Autism Mom/Soccer Mom

One thing that only a mom in my position would understand is this:  I feel like I have each foot in two different worlds: the autism world and the neurotypical world.  I have two sons -one who is neurotypical and one who has autism.

As we settled into Colin's autism diagnosis, I became "an autism mom."

An ABA Mom.

An Advocate Mom.

Those labels come with being Colin's mom..and I love being Colin's mom.  I am also Finley's mom, and I love being his mom, too.  My work with the Mountaineer Autism Project is because of Colin, and I spend a lot of my time in the autism world.  Sometimes, though, I step out of the autism world into Finley's neurotypical world.  Today in Finley's world,  I gained a new title:  soccer mom.  



I always imagined that I'd be a soccer mom.  I played soccer, my brother played soccer.  We were a soccer family.

When given the choice between baseball and soccer, Finn chose soccer.  Thank goodness.  

I started to wonder how this would pan out.

Would Colin be able to go to his brother's games?

Would we have to take turns going to games and staying home with Colin?

Would we need to get a babysitter for Colin?

Would Colin run if we tried to take him to a soccer game?

So many questions and things to think about/plan for.

Today was Finley's first game (they actually played TWO games today!)  We braved it, and Colin came to the game.  I figured if it was too much, one of us would just have to take him and leave...but he completely surprised me.

Colin sat and watched his brother play his first soccer game.  He even clapped and yelled "yay!!" several times.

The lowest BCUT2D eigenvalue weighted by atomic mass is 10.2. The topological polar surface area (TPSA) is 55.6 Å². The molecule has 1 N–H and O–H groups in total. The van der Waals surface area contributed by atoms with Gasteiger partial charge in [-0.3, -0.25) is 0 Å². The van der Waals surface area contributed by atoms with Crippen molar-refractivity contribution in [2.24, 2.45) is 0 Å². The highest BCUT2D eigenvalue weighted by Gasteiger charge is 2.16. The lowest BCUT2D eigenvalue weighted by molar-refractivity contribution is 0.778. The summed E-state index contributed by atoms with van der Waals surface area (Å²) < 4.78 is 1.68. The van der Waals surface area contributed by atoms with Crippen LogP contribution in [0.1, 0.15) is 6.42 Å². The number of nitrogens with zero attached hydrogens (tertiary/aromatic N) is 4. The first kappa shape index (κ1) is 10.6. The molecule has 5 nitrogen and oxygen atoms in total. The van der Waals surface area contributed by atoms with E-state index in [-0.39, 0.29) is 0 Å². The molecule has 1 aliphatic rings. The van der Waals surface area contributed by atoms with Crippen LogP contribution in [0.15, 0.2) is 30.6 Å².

Colin made it through both games!  He maybe had my phone for a majority of it...it is possible that he drank a can of Coke and ate a bag of Cheetos...and he maybe found a dirt pile and played with a worm for a chunk of the game...but he was there.  He was happy to be there.   He listened to us when we said, "Come back," or "sit down."  He watched his brother play soccer, and Finley heard his little brother saying, "yay!" when everyone cheered. 


We got to do something as a family.  Finley was able to do his thing with the support of his whole family.  We didn't have to switch out, or take turns with one of us missing parts of his game.  And his brother was there for him, and I know that meant so much to him.

If you don't have a child with autism, you might take for granted that you can go to your child's sporting event with their siblings in tow, but I don't take it for granted.  This is something that, just a year ago, we wouldn't have been able to do. 

I am so thankful for ABA and how much it has changed life for our family.

I am so thankful for Finley, that he pulls us out into the world when it might be easier to stay home.  I am thankful that he wants his brother there with him.  I'm also thankful for the laughs he provided today as he flossed on the soccer field, did cartwheels during the game, and when told to "steal the ball" he yelled "I'm too nice!"



Comments

  1. I have read news on technical sites that GiveBIG is now dominating the spring fundraising season for most nonprofits in every sector in Seattle and King County. The nonprofit community and fundraising thought leaders are trying to make sense of the GiveLocalAmerica kerfuffle. Great!! jogos friv online
    Jogos live
    jogos friv 4 school

    ReplyDelete

Post a Comment

Popular Posts